The Horn of Africa is currently dealing with the aftereffects of one of the worst droughts in a decade. Although the recent onset of the rains has brought respite to many parched areas, food security continues to deteriorate throughout the region. Worse, meteorologists predict a period of intense rainfall due to the El Niño weather phenomenon, which could trigger massive flooding in several countries before year-end. Analysts are concerned that heightened vulnerability levels in many drought-stricken communities will exacerbate the impact of flooding. In this issue of CAN, we report on the ways in which research by CGIAR centres – through Disaster Risk Reduction – is enhancing the ways in which relief and development agencies respond to natural hazards such as drought and floods.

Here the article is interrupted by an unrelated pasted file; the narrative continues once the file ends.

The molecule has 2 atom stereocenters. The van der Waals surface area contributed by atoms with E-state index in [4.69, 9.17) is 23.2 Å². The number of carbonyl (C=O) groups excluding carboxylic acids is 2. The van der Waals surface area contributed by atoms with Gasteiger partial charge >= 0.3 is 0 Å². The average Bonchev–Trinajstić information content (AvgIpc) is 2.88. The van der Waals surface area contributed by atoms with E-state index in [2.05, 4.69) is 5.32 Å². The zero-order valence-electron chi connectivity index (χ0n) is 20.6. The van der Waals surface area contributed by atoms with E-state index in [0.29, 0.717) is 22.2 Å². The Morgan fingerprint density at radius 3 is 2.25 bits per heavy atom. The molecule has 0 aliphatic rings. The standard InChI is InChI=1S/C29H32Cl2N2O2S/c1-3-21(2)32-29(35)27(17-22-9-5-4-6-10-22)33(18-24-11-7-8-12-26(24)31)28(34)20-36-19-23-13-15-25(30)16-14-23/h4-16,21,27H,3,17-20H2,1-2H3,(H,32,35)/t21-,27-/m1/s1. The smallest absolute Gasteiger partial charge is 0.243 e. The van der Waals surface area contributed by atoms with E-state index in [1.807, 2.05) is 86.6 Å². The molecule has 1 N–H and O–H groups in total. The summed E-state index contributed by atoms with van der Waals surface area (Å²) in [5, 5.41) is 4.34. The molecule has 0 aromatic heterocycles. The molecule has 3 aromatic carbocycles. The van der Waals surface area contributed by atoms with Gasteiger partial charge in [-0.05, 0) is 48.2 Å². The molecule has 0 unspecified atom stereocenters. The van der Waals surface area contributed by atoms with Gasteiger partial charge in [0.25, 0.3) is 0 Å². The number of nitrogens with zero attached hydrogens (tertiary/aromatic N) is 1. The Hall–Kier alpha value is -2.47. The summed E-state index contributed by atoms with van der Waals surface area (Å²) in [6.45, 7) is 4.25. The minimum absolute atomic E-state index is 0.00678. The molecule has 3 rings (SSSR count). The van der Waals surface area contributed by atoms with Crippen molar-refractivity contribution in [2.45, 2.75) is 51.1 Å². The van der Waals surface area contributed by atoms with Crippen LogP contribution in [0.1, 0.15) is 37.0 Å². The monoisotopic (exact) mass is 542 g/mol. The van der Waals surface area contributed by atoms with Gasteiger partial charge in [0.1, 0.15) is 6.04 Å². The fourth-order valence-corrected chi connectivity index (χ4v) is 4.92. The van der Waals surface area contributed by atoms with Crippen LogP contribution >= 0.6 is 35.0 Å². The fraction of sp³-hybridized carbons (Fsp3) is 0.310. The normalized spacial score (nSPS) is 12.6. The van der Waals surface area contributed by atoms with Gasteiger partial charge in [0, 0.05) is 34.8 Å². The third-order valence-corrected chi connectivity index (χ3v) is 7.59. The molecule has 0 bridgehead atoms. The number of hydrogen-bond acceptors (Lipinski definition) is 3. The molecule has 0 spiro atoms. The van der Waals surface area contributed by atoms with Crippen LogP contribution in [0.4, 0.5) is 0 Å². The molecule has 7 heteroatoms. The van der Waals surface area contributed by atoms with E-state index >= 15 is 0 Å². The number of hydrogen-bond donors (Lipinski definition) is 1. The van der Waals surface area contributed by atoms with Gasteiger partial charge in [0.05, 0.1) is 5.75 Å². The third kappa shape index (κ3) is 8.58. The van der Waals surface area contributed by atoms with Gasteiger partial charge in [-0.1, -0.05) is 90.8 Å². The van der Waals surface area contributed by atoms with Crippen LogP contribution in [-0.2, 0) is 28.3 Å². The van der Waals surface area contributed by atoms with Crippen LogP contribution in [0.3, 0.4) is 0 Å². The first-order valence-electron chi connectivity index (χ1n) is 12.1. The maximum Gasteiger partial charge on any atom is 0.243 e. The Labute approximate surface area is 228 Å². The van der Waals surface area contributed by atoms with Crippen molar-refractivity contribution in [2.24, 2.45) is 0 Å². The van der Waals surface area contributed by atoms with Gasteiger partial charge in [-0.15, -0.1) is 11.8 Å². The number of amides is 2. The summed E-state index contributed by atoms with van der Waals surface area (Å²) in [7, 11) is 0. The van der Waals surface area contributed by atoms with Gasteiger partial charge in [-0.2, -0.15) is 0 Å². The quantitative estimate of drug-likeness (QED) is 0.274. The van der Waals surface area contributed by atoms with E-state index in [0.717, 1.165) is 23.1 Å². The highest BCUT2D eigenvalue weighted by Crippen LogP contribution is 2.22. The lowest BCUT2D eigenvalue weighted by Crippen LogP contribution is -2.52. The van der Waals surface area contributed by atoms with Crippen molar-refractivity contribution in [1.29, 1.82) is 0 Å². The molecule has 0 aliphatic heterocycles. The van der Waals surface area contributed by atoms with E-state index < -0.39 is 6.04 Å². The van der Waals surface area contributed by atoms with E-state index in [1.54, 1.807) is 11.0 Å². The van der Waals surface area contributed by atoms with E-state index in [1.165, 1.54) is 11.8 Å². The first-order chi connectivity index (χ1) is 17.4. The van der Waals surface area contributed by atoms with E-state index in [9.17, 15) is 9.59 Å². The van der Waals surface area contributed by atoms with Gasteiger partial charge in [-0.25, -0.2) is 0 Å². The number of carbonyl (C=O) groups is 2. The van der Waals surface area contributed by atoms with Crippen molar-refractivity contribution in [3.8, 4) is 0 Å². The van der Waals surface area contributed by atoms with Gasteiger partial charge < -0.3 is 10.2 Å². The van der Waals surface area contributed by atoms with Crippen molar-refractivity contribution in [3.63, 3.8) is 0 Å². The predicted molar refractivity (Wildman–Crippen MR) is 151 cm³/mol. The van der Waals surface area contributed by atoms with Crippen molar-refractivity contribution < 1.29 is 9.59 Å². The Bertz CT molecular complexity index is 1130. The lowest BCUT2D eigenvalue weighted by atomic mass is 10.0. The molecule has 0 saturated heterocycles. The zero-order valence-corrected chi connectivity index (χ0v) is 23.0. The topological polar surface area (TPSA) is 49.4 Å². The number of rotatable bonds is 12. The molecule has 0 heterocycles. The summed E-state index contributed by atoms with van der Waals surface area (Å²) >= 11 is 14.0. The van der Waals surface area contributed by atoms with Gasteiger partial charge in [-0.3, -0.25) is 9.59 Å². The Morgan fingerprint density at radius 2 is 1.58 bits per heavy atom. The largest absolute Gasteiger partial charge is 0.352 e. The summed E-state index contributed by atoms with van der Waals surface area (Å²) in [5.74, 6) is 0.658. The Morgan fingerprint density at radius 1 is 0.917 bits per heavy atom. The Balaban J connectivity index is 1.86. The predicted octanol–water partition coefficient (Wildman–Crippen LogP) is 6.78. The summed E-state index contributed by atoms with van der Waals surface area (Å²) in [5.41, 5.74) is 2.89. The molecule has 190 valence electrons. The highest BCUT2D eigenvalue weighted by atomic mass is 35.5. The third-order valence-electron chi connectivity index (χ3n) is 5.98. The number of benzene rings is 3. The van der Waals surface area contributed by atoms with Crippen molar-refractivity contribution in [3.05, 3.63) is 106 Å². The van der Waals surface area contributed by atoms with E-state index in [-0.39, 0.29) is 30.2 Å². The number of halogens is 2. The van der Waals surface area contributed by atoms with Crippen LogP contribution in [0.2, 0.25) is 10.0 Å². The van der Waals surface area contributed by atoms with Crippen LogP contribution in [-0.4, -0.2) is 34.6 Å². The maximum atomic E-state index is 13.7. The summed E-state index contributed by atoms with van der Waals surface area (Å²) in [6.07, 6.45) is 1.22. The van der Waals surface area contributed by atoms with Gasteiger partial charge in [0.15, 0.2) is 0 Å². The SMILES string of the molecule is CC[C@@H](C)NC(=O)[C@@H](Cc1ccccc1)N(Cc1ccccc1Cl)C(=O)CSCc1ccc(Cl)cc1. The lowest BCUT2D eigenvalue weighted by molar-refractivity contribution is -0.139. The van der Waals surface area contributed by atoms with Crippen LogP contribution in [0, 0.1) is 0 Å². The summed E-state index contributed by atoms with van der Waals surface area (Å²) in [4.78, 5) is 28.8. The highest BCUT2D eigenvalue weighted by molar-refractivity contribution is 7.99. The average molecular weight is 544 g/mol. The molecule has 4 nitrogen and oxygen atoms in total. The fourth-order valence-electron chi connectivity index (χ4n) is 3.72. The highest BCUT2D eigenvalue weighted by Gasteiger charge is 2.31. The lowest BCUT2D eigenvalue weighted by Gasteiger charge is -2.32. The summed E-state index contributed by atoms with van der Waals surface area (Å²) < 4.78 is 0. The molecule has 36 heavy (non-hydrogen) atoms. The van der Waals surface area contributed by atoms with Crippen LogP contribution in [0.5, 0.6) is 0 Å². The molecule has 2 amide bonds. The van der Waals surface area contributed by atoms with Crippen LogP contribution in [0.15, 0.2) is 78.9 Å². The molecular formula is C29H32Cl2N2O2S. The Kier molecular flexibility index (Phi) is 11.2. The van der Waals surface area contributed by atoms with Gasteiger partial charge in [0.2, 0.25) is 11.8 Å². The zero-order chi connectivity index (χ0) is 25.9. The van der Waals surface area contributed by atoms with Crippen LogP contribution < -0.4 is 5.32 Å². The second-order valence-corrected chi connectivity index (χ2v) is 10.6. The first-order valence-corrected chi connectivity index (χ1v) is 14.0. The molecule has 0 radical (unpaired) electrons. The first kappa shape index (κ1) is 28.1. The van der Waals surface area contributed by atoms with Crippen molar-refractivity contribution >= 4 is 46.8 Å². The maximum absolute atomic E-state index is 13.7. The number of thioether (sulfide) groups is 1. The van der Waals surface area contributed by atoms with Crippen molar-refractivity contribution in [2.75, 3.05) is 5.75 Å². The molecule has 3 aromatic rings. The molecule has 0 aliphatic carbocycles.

In the Horn of Africa, more and more people are affected each time a drought occurs. Drought is becoming more frequent, allowing less time for recovery in between droughts, and increasing the vulnerability of local populations. Emergency food security interventions implemented in response to drought tend to involve the distribution of seed, water, fodder and veterinary inputs. The Food and Agriculture Organization (FAO) estimated that, by the mid-1990s, more than US$10 million per year was being spent on procuring seed for emergency projects in the Greater Horn.
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